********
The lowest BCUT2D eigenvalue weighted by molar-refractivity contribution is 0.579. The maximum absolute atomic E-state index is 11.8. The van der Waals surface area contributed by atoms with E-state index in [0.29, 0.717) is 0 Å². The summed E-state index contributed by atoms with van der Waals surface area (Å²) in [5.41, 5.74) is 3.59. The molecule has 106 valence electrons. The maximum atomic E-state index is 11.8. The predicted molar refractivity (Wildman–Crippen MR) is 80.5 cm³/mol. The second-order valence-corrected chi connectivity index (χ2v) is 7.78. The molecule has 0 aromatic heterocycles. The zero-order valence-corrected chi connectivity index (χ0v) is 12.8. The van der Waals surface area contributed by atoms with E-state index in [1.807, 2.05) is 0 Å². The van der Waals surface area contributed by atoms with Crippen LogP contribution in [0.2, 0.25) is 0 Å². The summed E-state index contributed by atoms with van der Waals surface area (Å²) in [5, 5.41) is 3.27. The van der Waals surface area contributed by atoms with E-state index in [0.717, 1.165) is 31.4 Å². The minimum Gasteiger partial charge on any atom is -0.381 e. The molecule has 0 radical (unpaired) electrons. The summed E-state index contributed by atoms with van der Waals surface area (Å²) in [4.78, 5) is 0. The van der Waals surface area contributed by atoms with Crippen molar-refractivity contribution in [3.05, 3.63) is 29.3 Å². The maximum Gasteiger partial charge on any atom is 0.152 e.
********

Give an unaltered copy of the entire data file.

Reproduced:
The lowest BCUT2D eigenvalue weighted by molar-refractivity contribution is 0.579. The maximum absolute atomic E-state index is 11.8. The van der Waals surface area contributed by atoms with E-state index in [0.29, 0.717) is 0 Å². The summed E-state index contributed by atoms with van der Waals surface area (Å²) in [5.41, 5.74) is 3.59. The molecule has 106 valence electrons. The maximum atomic E-state index is 11.8. The predicted molar refractivity (Wildman–Crippen MR) is 80.5 cm³/mol. The second-order valence-corrected chi connectivity index (χ2v) is 7.78. The molecule has 0 aromatic heterocycles. The zero-order valence-corrected chi connectivity index (χ0v) is 12.8. The van der Waals surface area contributed by atoms with E-state index in [1.807, 2.05) is 0 Å². The van der Waals surface area contributed by atoms with Crippen LogP contribution in [0.2, 0.25) is 0 Å². The summed E-state index contributed by atoms with van der Waals surface area (Å²) in [5, 5.41) is 3.27. The van der Waals surface area contributed by atoms with E-state index in [0.717, 1.165) is 31.4 Å². The minimum Gasteiger partial charge on any atom is -0.381 e. The molecule has 0 radical (unpaired) electrons. The summed E-state index contributed by atoms with van der Waals surface area (Å²) in [4.78, 5) is 0. The van der Waals surface area contributed by atoms with Crippen molar-refractivity contribution in [3.05, 3.63) is 29.3 Å². The maximum Gasteiger partial charge on any atom is 0.152 e.